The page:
Behind the scenes: Läderach continues its global growth with US sites
Läderach is fast gaining a global confectionery foothold, including within the US, as its North American regional president Nathanael Hausmann explains to editor Neill Barston.
Meeting up with Läderach’s North American president Nathanael Hausmann at the State of the Industry event in Miami, his pure enthusiasm for the family-owned Swiss premium chocolate brand is especially notable.
As he asserts enthusiastically, the company’s rapid rise in the US a little over two years amid major investment in new stores, is fast propelling it to mainstream recognition and acceptance from a consumer base eager for new experiences. (see our exclusive video interview with Nathanael here).
It is with this in mind that the company takes a notable presence at the key Florida event, before its team explores this month’s Sweets & Snacks Expo in Chicago. “It’s great to be at an event in person after two years of Covid, and getting exposed to the chocolate industry – especially as we launched in the US only two and a half years ago. We’ve now grown to become one of the premium retailers here,” explains the young executive, who welcomes the chance to engage with some of the industry’s major players in the region, which is enjoying a considerable upturn.
Notably, all this comes despite a backdrop of supply chain complications as ingredients prices increase and logistics problems mount, the past two years of the pandemic have shown extremely welcome growth, both Stateside and other areas including Europe. Clearly, one prominent piece of the puzzle is the continuing rise of premium-brand product confectionery ranges, and the likes of Läderach have a prominent part to play in that story.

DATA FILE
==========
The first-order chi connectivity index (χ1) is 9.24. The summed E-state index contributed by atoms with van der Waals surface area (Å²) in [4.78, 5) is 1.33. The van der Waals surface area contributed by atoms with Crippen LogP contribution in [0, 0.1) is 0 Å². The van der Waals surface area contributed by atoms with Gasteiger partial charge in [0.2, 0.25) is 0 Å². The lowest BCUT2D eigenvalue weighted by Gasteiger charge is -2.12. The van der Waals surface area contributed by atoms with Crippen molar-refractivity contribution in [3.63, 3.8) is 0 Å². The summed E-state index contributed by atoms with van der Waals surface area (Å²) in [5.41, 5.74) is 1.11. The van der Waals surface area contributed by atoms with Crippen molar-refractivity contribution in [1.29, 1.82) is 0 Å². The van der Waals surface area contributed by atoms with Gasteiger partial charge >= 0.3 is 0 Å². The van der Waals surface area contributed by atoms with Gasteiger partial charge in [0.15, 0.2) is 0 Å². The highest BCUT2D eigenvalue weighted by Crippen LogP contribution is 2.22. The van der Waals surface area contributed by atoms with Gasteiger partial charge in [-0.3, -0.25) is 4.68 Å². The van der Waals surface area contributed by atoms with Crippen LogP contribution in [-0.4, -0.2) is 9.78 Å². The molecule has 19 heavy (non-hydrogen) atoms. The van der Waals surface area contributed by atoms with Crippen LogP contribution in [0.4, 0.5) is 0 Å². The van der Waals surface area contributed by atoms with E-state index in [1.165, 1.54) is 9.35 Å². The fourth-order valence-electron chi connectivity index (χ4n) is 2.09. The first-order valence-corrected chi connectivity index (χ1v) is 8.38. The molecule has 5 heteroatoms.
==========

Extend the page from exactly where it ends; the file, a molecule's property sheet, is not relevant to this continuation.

Is there a secret to that in Nathanael’s view? “Chocolate in general, and in particular premium and fine chocolate has a disproportionately strong growth at the moment, as was also the case during the pandemic. It’s great to see this, as it seems consumers are seeking high quality chocolate compared with general candies,” explains the New York-based regional president.
He shares just the same passion as the company’s equally youthful CEO, Johannes Läderach, who recently told Confectionery Production of his grandfather Rudolf’s vision for the business in the early 1970’s in his native Switzerland, which started with crafting distinctive truffles that soon became a firm fixture in the country
Store acquisitions boost
As for the present day, he considers that the acquisition of the Godiva stores is continuing to play a hugely influential role in driving interest in its brand, which comes as the US, as in many areas of the world is seeing retailing open up again after a long period of lockdown frustrations.